Feb. 24, 2011: Capitol officials propose closing the building at night to shut out the rotunda protestors.
Feb. 25, 2011: Just after 1 a.m., Assembly Republicans call a vote on the “budget repair bill” and pass it before most Democrats have a chance to vote, thus ending the longest continuous Assembly session in state history.Feb. 26, 2011: More than 70,000 rally in Madison.
Feb. 28, 2011: Walkerville outdoor camp springs up in response to Capitol closure. Rep. Peter Barca refuses a Capitol official’s request to move the Democratic representatives’ desks back inside the Wisconsin State Capitol.
March 1, 2011: Judge Daniel Moeser issues temporary restraining order and says the Capitol needs to be reopened.
March 2, 2011: Wisconsin Senate GOPers vote to fine the Democrats who have left the state $100 per day.
March 3, 2011: Walker said that without passage of the “budget-repair bill” he’d be forced to layoff 1,500 state workers.
March 5, 2011: Michael Moore joins a rally outside the Capitol. Meanwhile, members of the Dane County Deputy Sheriff’s Association say they are in solidarity with protesters inside the Wisconsin State Capitol and will not kick them out.
March 7, 2011: Occupational therapist Bonnie tells The UpTake that if workers were to lose the right to collectively bargain as Wisconsin Governor Scott Walker has proposed, patients would be at risk.
March 9, 2011: On FOXNews, State Sen. Scott Fitzgerald tells Megyn Kelly that ACT 10 is about defeating President Obama’s reelection effort. The Senate passes the Budget Repair Bill.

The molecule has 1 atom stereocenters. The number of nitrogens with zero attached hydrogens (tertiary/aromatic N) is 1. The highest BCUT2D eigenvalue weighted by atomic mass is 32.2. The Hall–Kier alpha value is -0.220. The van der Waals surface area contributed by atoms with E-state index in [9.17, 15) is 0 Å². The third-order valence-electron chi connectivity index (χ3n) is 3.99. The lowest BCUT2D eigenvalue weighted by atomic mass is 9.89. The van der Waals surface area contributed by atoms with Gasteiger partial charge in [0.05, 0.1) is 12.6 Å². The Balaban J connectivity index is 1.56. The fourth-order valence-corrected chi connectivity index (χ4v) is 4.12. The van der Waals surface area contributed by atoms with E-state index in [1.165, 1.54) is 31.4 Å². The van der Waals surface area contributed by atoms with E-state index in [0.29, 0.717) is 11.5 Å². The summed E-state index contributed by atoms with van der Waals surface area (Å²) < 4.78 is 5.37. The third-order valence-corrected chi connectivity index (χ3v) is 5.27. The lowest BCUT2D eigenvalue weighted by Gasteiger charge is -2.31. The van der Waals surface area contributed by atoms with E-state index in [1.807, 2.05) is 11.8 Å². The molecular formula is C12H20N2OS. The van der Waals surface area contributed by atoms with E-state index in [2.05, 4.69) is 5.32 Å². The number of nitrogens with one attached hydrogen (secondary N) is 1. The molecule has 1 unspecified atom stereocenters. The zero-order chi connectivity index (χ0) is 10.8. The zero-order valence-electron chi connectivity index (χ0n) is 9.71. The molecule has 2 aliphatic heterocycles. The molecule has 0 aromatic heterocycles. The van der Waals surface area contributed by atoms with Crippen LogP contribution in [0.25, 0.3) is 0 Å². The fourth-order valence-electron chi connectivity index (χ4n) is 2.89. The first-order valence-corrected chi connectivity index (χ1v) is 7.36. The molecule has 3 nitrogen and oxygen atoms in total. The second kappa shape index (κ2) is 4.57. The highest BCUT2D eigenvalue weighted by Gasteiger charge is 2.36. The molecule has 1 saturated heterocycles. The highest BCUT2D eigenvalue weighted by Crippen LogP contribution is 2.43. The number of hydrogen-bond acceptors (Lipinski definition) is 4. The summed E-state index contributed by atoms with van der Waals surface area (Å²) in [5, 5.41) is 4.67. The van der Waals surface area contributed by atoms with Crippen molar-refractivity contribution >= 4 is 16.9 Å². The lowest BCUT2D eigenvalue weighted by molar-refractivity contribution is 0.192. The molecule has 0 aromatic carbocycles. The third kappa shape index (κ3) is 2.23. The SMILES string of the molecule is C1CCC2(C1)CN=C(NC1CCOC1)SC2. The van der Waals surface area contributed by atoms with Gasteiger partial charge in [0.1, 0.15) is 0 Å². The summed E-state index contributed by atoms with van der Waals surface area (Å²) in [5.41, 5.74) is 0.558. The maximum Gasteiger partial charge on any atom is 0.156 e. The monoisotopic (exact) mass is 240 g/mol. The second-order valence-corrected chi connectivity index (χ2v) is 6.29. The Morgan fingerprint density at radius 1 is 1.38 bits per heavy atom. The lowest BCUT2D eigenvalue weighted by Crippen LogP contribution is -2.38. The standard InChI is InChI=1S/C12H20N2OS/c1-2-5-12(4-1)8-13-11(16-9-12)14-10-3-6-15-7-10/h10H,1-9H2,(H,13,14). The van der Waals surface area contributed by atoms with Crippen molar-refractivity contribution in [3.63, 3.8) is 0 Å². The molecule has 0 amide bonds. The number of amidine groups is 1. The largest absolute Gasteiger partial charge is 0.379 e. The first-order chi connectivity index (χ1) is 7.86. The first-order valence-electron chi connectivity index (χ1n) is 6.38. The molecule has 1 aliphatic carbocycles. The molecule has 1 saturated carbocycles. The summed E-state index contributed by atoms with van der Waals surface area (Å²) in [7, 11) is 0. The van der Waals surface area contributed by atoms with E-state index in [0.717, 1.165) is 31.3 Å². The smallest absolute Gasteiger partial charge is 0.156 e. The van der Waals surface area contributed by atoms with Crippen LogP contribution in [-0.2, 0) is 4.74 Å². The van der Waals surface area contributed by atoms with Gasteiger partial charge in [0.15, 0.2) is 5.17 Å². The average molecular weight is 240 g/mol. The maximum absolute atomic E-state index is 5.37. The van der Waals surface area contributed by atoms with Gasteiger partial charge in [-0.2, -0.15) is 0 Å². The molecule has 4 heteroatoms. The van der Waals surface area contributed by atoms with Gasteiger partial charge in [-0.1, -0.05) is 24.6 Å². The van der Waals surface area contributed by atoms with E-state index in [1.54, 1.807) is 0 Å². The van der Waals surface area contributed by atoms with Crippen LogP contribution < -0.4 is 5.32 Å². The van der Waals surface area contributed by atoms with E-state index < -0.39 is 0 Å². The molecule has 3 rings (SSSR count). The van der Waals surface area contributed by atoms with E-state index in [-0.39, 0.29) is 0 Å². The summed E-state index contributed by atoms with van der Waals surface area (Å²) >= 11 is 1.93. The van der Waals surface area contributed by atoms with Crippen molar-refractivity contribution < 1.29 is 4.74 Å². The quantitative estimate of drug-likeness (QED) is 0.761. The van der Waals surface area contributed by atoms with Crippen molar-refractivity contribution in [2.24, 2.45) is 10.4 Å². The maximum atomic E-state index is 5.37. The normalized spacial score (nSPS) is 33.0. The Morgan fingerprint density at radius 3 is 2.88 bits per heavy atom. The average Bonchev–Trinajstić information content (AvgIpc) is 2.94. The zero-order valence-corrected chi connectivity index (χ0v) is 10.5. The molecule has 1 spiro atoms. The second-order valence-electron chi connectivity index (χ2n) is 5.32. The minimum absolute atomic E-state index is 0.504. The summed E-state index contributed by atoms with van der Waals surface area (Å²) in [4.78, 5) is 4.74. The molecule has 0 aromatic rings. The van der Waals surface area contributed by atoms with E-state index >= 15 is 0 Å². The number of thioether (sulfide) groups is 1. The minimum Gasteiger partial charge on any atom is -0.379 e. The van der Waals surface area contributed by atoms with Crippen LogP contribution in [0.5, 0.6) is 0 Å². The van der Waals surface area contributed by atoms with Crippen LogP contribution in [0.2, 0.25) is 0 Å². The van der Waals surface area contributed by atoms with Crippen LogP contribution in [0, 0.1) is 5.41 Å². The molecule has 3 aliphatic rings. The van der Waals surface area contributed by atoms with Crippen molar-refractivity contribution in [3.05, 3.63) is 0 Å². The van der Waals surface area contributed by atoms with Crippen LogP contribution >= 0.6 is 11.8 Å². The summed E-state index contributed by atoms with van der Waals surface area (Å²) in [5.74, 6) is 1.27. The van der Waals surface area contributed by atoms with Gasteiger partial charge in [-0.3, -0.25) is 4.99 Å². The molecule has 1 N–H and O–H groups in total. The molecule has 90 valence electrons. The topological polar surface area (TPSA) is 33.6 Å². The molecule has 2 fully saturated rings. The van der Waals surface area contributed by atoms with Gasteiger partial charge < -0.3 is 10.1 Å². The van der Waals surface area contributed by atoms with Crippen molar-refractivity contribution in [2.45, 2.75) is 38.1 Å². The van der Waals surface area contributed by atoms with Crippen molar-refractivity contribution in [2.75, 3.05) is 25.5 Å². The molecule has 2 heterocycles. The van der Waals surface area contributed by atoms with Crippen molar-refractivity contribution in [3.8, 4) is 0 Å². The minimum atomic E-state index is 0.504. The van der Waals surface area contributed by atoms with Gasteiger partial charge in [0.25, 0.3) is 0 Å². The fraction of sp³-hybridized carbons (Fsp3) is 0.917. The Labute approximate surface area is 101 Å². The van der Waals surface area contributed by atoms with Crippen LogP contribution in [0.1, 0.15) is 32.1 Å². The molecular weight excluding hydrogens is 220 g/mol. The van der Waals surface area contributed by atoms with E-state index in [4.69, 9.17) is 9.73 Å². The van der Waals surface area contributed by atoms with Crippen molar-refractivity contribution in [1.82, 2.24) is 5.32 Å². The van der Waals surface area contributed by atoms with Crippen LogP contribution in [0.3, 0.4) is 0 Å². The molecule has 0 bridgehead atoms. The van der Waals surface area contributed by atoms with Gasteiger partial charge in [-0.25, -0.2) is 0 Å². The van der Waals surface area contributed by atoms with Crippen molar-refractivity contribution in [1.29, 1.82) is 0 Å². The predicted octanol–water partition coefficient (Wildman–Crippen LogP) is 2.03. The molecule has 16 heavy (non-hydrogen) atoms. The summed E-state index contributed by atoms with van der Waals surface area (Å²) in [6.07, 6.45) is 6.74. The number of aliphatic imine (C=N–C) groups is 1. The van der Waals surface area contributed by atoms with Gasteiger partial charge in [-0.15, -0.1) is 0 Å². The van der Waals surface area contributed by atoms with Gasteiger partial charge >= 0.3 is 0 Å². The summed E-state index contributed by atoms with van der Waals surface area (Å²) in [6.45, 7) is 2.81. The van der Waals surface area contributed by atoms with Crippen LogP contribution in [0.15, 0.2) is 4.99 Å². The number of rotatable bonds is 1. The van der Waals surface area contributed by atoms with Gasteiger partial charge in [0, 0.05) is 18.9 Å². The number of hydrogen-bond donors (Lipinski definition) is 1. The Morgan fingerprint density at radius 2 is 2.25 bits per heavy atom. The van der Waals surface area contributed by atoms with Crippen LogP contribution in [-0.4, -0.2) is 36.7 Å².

March 10, 2011: Doors and windows are locked around the State Capitol to prevent more protestors from getting in. Some demonstrators use creative tricks to open windows.
March 11, 2011: Walker signs ACT 10 into law as protestors in the rotunda chant “SHAME” and “YOU LIED TO WISCONSIN!” Meanwhile, Madison Firefighters have started a movement encouraging people to move their money from M & I bank and other institutions that support Governor Scott Walker.
March 12, 2011: Over 100,000 rally outside the Capitol — the largest demonstration in Wisconsin history (including a parade of fire engines), as the “Wisconsin 14″ Democratic state senators return to Madison. One of them, Lena Taylor, says that Scott Walker badly mismanaged Milwaukee County’s finances before becoming governor.
April 5, 2011: Back in Madison, Jesse Jackson invokes Rev. Martin Luther King’s name as he rallies the struggle for workers’ rights.
May 1, 2011: State Supreme Court challenger JoAnne Kloppenburg narrowly loses to incumbent David Prosser in her bid to unseat the conservative justice. Had Kloppenburg won, the court could have overturned the Budget Repair Bill.
June 9, 2011: Following a brief arrest at the Capitol, UpTake journalist Sam Mayfield recounts her ordeal.
June 16, 2011: At the Netroots Nation conference, United Steelworkers President Leo Gerard tells The UpTake why the battle for labor rights in Wisconsin is so important.
August 10, 2011: Wisconsin voters recall two GOP state senators, but the Republicans hold onto power in the Senate by one seat.